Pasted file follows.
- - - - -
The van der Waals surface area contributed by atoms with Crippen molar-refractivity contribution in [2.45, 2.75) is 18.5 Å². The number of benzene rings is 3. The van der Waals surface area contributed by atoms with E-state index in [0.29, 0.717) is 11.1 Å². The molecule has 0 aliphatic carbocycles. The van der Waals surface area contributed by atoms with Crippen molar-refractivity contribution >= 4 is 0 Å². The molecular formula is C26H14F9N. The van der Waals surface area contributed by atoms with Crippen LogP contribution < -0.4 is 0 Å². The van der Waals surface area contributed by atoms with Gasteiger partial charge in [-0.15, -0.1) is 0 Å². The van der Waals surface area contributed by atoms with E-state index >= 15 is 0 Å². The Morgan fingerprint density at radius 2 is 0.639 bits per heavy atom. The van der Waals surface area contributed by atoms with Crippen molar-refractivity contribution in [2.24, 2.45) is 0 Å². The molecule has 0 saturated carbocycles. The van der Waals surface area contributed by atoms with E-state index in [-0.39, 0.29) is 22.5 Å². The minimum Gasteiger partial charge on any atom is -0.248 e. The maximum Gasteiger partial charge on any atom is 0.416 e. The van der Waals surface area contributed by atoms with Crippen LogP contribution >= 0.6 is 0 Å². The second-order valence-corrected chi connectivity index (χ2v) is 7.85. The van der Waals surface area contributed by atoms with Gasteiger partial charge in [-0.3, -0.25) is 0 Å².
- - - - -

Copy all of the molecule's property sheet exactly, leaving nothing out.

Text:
The van der Waals surface area contributed by atoms with Crippen molar-refractivity contribution in [2.45, 2.75) is 18.5 Å². The number of benzene rings is 3. The van der Waals surface area contributed by atoms with E-state index in [0.29, 0.717) is 11.1 Å². The molecule has 0 aliphatic carbocycles. The van der Waals surface area contributed by atoms with Crippen molar-refractivity contribution >= 4 is 0 Å². The molecular formula is C26H14F9N. The van der Waals surface area contributed by atoms with Crippen LogP contribution < -0.4 is 0 Å². The van der Waals surface area contributed by atoms with Gasteiger partial charge in [-0.15, -0.1) is 0 Å². The van der Waals surface area contributed by atoms with E-state index >= 15 is 0 Å². The Morgan fingerprint density at radius 2 is 0.639 bits per heavy atom. The van der Waals surface area contributed by atoms with Crippen molar-refractivity contribution in [2.24, 2.45) is 0 Å². The molecule has 0 saturated carbocycles. The van der Waals surface area contributed by atoms with E-state index in [-0.39, 0.29) is 22.5 Å². The minimum Gasteiger partial charge on any atom is -0.248 e. The maximum Gasteiger partial charge on any atom is 0.416 e. The van der Waals surface area contributed by atoms with Crippen LogP contribution >= 0.6 is 0 Å². The second-order valence-corrected chi connectivity index (χ2v) is 7.85. The van der Waals surface area contributed by atoms with Gasteiger partial charge in [-0.3, -0.25) is 0 Å².